As you likely know by now, the location of your sciatica symptoms can vary based on which of your sciatic nerve roots is pinched or irritated. This means it’s possible to experience symptoms in a variety of places, such as your calf, foot, or hamstring (and symptoms may be experienced in multiple locations at once).
Regardless of the location of your symptoms, you may find relief by imagining that a painful part of your body is separated from the rest of your body (a mental practice known as disassociation).
For example, picture your numb foot on the dresser located on the other side of your room. You can then tell your foot (or whichever body part is experiencing symptoms) to stay where it is (as you continue to hold this mental picture in your mind).
When your first start out, you can hold a particular image in your mind for as little, or as long, as you like. If possible, it is also a good idea to locate a dark, secluded room in order to practice the dissociation technique.
Biofeedback refers to the process of using a monitoring machine (often a computer) to retrain physical states in your body that are not normally under voluntary control. Put another way, biofeedback measures a physical process, and then immediately reports the information to the person being monitored so that he or she can learn to consciously influence that physical state.
Biofeedback is used to train people to do such things as lower their heart rate, decrease muscle tension, and lower their blood pressure.
If your sciatica is provoked by muscle tension in your lower back, biofeedback treatment may help bring you relief by training you to reduce the tension and allowing your mind to focus away from your symptoms.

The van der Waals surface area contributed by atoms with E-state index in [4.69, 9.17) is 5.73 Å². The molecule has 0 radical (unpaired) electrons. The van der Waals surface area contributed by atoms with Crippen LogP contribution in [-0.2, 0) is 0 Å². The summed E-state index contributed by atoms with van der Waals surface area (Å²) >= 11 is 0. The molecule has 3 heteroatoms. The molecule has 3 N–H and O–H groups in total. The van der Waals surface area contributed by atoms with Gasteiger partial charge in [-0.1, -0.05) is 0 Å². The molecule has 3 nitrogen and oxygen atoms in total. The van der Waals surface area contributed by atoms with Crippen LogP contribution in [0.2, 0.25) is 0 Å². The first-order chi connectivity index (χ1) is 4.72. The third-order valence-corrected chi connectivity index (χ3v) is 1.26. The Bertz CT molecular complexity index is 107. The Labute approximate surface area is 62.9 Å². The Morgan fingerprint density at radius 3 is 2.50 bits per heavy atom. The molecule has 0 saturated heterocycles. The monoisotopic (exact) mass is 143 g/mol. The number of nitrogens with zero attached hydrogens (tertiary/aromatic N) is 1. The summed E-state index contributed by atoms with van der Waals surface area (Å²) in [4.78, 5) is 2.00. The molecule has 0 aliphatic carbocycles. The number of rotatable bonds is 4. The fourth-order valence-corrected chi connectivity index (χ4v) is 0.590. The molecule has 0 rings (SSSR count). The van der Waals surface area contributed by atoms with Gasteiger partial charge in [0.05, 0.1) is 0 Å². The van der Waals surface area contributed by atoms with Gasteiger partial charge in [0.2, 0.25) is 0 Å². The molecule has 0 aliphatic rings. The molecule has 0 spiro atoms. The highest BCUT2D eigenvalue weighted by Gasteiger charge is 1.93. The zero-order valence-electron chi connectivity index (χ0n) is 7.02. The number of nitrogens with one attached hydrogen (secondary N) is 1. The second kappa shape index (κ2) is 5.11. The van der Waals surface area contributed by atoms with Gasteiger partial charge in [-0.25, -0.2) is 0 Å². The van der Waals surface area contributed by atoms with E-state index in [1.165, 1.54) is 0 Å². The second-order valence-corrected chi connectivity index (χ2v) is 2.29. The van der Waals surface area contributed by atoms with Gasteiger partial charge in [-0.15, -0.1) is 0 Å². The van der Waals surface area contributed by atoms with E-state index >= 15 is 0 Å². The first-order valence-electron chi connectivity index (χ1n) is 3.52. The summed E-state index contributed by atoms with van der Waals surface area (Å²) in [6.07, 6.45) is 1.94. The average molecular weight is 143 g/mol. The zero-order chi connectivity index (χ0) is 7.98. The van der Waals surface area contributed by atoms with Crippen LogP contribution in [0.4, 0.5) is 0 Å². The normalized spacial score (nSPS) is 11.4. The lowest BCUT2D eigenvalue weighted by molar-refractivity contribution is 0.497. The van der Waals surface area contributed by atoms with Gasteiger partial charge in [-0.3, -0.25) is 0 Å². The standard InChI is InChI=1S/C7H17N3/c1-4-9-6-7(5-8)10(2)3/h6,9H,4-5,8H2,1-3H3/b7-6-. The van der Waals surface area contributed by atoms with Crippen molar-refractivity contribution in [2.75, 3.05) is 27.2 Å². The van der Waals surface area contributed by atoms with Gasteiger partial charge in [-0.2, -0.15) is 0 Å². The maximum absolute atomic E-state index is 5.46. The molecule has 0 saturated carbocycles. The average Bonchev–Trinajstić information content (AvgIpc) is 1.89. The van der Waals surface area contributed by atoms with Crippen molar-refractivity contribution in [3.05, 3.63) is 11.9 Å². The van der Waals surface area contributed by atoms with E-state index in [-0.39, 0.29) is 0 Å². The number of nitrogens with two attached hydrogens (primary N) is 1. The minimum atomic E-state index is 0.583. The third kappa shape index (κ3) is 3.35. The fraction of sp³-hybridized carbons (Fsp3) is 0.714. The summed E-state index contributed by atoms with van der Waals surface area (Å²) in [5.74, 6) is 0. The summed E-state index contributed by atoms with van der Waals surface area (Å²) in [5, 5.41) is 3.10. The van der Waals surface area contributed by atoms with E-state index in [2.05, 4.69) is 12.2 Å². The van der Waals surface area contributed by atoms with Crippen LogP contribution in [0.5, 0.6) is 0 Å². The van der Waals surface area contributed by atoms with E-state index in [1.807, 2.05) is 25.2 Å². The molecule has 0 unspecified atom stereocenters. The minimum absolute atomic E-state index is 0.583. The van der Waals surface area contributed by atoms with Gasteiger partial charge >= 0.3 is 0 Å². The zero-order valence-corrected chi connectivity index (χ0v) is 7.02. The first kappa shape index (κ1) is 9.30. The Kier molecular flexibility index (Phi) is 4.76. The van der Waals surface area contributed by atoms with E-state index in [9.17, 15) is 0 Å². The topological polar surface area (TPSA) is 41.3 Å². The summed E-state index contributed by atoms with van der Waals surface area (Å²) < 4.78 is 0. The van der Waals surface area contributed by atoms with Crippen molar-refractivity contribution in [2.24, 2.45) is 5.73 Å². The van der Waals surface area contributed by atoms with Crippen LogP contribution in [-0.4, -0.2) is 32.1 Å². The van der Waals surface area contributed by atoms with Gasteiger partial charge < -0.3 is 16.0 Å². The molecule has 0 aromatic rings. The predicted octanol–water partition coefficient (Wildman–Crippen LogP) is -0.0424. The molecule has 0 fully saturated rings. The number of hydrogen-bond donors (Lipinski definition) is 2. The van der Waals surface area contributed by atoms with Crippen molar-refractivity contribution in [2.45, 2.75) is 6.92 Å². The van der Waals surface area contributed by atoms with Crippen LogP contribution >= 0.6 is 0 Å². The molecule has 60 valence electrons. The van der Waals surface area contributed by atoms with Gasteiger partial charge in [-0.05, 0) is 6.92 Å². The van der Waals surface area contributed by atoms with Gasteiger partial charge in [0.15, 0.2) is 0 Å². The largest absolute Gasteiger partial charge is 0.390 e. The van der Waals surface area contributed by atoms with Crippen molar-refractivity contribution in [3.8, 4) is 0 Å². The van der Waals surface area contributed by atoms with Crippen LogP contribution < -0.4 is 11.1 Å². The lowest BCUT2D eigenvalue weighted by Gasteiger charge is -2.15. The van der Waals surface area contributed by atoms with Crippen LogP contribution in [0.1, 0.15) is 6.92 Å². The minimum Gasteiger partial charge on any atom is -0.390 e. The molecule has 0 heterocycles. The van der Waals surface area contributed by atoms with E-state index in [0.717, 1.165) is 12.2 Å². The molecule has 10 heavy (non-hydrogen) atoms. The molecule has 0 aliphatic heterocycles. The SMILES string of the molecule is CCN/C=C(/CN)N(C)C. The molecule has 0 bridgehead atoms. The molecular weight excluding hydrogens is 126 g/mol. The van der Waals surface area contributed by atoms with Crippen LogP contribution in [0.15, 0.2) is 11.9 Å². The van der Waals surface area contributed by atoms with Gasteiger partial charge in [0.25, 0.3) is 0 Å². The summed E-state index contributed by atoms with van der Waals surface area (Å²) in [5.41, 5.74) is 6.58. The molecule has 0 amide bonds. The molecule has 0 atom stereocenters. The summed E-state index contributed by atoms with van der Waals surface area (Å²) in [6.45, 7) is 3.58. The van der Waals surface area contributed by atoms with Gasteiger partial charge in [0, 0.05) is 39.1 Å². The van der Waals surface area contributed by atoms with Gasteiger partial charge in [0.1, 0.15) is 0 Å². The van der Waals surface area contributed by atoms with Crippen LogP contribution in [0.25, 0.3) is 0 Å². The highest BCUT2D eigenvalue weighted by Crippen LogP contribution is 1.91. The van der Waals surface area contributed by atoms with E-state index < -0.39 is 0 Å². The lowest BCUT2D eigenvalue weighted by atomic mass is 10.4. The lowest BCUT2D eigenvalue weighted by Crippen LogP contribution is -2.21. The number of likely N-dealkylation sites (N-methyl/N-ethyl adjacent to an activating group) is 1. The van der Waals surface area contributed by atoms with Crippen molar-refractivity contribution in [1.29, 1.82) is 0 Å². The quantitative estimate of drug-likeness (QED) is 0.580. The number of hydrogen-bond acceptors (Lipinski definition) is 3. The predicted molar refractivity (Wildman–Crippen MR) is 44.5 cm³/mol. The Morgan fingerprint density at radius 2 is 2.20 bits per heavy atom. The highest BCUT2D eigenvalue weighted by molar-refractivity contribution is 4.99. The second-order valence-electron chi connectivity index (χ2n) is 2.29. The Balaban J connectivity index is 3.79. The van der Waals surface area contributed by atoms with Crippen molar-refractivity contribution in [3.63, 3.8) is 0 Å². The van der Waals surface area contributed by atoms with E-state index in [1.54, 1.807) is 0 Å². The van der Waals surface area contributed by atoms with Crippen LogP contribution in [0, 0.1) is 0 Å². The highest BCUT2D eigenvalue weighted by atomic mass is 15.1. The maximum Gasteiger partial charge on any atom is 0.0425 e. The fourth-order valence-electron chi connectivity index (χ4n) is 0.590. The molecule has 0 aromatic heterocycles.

Biofeedback training for muscle tension involves placing electrodes on the skin over the area of the muscle that needs to be retrained. The computer can then measure the amount of muscle electrical activity that is present (this electrical activity is related to the tension in the muscle). On the computer screen, you will be able to see the amount of tension present in the muscle, and then you can slowly learn to decrease it.
3. Enjoy your favorite activity
It might seem too simple, but regularly engaging in your favorite hobby or activity can reduce your perception of your chronic sciatica pain. This is possible because your attention is drawn away from your chronic pain, and instead is placed on the pleasurable task at hand.
You may no longer be able to run a marathon or go mountain biking, but you can likely still engage in simple tasks like writing poetry or reading a good book. Another option is to call a good friend on the phone at least once a week.
As a final word on this technique, we often tell patients that when their pain is at its worst, the last thing you should do is give up on your hobbies. This is not only because engaging in hobbies can reduce your perception of your chronic pain, but it also places you at greater risk for developing depression.
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